Whale-hunting traditions have endured on the Pacific coast, particularly in Native peoples of the region around Vancouver Island and to its south.(Peoples of the “Wakashan” languages) There, memories of whaling are still strong, and attempts are being made to recover the culture. If you look at the graphics painted on the large dugouts of the Pacific coast, you will see eyes painted on the front. If asked, the artist may say it is to help guide the way, but it may tell another story. Because of the giant cedar trees of the Pacific coast, whaling peoples arriving there were able to return to the creation of seagoing dugouts. They may have arrived in skin boats made of whale skin, with the whale head represented by painting its eyes at the front. Converting to the cedar dugout, the continued to paint the eyes at the front. It had to have occurred this way, because such a practice of representing the head of an animal at the front has never existed in the dugout boat tradition. The coincidence between Pacific coast seagoing dugouts having an eye painted on the front, and the whaling traditions cannot be assigned to random chance!!
Thus, besides circumpolar expansion of the sea-going skin-boat peoples, there was venturing southward. The main inspiration for southward exploration would have been the north-south migration of some species of whales. Encountering whales at the south tip of Greenland, the whaling people could have followed them as they left, down the coast of Labrador. But already whaler peoples in arctic Norway could have followed whales too as they migrated back south along the coast of Europe.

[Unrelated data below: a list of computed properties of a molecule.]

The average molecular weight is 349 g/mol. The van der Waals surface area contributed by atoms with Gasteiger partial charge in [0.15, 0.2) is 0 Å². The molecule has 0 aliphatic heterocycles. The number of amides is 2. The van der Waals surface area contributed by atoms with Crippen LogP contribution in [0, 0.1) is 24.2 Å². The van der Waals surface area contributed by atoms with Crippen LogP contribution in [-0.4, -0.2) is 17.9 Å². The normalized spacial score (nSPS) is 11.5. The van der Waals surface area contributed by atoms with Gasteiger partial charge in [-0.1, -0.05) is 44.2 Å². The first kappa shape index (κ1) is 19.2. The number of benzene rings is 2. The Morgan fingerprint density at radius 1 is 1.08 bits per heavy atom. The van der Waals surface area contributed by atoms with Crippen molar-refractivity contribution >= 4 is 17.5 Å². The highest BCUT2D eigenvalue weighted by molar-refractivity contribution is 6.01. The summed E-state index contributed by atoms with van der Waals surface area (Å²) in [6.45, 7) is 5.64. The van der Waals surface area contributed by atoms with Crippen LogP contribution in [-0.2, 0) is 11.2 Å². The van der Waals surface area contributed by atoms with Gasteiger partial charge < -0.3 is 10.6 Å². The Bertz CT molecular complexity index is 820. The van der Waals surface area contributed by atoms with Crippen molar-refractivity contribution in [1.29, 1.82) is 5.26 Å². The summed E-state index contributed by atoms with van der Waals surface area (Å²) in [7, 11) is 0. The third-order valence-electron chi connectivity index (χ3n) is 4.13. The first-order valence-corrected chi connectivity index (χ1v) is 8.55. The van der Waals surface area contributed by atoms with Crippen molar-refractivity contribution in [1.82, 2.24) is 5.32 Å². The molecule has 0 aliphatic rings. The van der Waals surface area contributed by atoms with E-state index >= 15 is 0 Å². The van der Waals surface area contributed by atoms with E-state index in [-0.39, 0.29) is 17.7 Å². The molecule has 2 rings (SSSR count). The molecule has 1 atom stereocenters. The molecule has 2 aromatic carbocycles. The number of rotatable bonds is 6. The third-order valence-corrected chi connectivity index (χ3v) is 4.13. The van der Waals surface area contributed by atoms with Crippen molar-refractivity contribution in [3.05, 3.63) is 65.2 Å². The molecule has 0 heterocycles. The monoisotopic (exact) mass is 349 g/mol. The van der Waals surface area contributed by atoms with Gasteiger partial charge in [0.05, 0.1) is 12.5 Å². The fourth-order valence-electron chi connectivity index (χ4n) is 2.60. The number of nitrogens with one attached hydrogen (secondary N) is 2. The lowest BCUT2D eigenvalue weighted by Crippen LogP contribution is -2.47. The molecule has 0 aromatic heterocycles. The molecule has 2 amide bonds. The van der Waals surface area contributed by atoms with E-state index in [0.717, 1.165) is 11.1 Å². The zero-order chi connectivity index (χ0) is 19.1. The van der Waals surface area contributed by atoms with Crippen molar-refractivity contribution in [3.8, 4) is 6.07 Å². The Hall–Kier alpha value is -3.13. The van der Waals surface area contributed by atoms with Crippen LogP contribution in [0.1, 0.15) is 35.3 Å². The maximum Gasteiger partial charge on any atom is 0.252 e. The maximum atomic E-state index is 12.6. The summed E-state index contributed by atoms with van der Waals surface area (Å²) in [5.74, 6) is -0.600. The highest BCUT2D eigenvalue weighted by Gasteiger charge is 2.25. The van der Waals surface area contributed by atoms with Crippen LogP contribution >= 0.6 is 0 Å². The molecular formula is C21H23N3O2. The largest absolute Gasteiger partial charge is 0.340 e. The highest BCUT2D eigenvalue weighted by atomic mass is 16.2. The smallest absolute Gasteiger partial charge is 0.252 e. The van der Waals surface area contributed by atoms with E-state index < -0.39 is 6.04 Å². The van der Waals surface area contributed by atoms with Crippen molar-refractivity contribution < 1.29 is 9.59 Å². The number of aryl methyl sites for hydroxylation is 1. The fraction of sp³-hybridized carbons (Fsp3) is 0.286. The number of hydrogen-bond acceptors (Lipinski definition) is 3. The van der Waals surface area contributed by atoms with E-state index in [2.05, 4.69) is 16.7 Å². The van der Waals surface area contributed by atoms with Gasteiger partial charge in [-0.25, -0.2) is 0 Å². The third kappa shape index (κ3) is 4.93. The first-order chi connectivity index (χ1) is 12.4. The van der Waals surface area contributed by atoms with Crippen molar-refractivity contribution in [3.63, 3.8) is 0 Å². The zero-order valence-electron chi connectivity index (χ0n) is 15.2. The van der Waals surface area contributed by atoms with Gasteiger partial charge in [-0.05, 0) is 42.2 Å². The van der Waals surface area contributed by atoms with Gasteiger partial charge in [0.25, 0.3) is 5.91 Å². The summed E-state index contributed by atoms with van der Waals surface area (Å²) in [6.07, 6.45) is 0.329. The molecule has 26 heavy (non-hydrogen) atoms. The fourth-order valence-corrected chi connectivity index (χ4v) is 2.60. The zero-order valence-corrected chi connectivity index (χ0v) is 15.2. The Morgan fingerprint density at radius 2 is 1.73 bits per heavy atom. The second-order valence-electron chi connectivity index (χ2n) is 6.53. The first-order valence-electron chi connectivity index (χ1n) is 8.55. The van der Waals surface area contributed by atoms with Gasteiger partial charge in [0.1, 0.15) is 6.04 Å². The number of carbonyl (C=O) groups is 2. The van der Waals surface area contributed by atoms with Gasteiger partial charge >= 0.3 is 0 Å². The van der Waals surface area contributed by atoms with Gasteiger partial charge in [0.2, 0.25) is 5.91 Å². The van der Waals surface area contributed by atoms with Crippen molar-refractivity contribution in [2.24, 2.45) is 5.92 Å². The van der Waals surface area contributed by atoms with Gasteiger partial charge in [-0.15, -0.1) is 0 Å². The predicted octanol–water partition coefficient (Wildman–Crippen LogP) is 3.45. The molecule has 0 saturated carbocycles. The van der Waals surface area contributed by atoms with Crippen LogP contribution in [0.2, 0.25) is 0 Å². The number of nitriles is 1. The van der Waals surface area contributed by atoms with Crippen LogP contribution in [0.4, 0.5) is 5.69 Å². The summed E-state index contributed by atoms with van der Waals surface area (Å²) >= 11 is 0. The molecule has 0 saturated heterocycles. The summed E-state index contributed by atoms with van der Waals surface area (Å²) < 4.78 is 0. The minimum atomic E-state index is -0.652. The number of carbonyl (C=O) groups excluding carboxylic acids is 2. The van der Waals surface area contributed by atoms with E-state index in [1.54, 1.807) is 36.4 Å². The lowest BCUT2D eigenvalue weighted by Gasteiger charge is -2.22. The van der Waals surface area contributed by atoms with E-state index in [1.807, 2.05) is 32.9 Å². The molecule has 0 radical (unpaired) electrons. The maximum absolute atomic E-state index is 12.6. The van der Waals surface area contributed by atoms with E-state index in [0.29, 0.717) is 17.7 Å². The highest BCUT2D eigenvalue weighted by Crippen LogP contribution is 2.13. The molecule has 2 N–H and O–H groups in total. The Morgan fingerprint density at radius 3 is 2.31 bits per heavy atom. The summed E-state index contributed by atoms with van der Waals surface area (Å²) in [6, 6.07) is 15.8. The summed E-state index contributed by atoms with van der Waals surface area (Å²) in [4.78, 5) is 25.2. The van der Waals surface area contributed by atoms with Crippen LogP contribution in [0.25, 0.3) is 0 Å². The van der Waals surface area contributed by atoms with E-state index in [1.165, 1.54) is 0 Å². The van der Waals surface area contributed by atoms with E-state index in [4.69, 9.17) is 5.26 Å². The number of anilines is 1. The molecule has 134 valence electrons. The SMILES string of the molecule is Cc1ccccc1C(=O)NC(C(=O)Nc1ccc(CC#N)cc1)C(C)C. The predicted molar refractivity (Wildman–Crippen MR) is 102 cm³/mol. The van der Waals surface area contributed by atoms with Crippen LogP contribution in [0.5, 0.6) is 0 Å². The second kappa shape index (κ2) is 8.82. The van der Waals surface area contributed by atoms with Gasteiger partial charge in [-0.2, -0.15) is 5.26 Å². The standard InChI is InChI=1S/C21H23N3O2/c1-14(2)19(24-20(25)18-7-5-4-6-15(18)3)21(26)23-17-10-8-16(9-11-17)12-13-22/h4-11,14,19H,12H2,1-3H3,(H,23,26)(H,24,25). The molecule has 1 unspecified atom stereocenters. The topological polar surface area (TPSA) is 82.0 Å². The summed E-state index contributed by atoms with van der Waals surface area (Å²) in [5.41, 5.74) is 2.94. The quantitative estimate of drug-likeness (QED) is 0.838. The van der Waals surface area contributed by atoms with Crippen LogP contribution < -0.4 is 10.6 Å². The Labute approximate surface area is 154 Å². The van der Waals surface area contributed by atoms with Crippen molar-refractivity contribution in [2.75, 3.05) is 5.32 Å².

On the North American side, this southward venturing could have led to the birth of the Algonquian Native cultures, whose languages at the time of European colonization (16th century) was found to cover the entire northeast quadrant of North America, in a manner consistent with boats making their way up all the rivers that drained to the coast. The Algonquian boats were dugouts everywhere except along the coast and where birch trees were plentiful. Along the coast there were skin boats (including those made of moosehide), and in the northern regions that had birch bark, skin boats were made of skins of birch bark sewn together. Obtaining birch bark was clearly easier than obtaining a moose hide. Besides, a moose hide had other uses. If we are looking for the survival of the older “Dorset” traditions, it would probably be in the Algonquian cultures. Indeed the Great Lakes Algonquian legends speak of origins in the east, at the mouth of the Saint Lawrence. Newfoundland had up to historic times a Native group called the Beothuks, whose culture first manifested there in the early centuries AD. But we cannot dismiss the possibility that there have been many waves of oceanic peoples coming across the North Atlantic in skin boats and venturing southward along the Labrador coast, moving with the same winds and currents as the Norse around 1000AD.